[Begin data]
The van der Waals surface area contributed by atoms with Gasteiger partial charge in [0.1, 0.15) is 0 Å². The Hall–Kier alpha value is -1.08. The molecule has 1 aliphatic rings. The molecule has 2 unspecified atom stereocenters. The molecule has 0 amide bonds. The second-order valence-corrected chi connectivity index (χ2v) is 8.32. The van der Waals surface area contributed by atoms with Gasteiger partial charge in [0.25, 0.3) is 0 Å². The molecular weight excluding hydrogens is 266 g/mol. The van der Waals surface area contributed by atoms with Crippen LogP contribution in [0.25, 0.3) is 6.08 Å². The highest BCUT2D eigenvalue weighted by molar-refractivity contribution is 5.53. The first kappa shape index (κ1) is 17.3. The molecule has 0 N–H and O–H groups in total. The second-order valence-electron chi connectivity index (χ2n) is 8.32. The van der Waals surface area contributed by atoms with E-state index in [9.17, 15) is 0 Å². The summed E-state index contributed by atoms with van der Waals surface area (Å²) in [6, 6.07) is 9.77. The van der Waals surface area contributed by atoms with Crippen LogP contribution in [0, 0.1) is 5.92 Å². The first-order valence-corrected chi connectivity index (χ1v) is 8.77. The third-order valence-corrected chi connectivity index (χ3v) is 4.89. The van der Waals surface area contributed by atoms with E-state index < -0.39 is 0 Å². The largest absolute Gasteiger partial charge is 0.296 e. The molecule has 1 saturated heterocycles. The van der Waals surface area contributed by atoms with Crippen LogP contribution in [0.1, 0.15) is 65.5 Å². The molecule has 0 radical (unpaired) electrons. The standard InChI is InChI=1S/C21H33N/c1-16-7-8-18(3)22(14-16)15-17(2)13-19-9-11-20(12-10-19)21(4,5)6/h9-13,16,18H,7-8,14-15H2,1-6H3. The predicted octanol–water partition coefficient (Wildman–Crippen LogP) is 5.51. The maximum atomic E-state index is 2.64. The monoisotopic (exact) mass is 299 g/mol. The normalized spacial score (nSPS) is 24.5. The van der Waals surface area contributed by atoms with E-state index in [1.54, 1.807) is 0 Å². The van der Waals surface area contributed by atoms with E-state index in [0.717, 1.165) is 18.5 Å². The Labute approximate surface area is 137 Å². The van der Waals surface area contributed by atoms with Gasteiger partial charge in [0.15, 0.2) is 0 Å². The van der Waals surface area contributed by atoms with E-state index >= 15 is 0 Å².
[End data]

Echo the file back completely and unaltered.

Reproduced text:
The van der Waals surface area contributed by atoms with Gasteiger partial charge in [0.1, 0.15) is 0 Å². The Hall–Kier alpha value is -1.08. The molecule has 1 aliphatic rings. The molecule has 2 unspecified atom stereocenters. The molecule has 0 amide bonds. The second-order valence-corrected chi connectivity index (χ2v) is 8.32. The van der Waals surface area contributed by atoms with Gasteiger partial charge in [0.25, 0.3) is 0 Å². The molecular weight excluding hydrogens is 266 g/mol. The van der Waals surface area contributed by atoms with Crippen LogP contribution in [0.25, 0.3) is 6.08 Å². The highest BCUT2D eigenvalue weighted by molar-refractivity contribution is 5.53. The first kappa shape index (κ1) is 17.3. The molecule has 0 N–H and O–H groups in total. The second-order valence-electron chi connectivity index (χ2n) is 8.32. The van der Waals surface area contributed by atoms with E-state index in [9.17, 15) is 0 Å². The summed E-state index contributed by atoms with van der Waals surface area (Å²) in [6, 6.07) is 9.77. The van der Waals surface area contributed by atoms with Crippen LogP contribution in [0, 0.1) is 5.92 Å². The first-order valence-corrected chi connectivity index (χ1v) is 8.77. The third-order valence-corrected chi connectivity index (χ3v) is 4.89. The van der Waals surface area contributed by atoms with E-state index < -0.39 is 0 Å². The largest absolute Gasteiger partial charge is 0.296 e. The molecule has 1 saturated heterocycles. The van der Waals surface area contributed by atoms with Crippen LogP contribution in [0.1, 0.15) is 65.5 Å². The molecule has 0 radical (unpaired) electrons. The standard InChI is InChI=1S/C21H33N/c1-16-7-8-18(3)22(14-16)15-17(2)13-19-9-11-20(12-10-19)21(4,5)6/h9-13,16,18H,7-8,14-15H2,1-6H3. The predicted octanol–water partition coefficient (Wildman–Crippen LogP) is 5.51. The maximum atomic E-state index is 2.64. The monoisotopic (exact) mass is 299 g/mol. The normalized spacial score (nSPS) is 24.5. The van der Waals surface area contributed by atoms with E-state index in [1.54, 1.807) is 0 Å². The van der Waals surface area contributed by atoms with E-state index in [0.717, 1.165) is 18.5 Å². The Labute approximate surface area is 137 Å². The van der Waals surface area contributed by atoms with Gasteiger partial charge in [0.15, 0.2) is 0 Å². The van der Waals surface area contributed by atoms with E-state index >= 15 is 0 Å².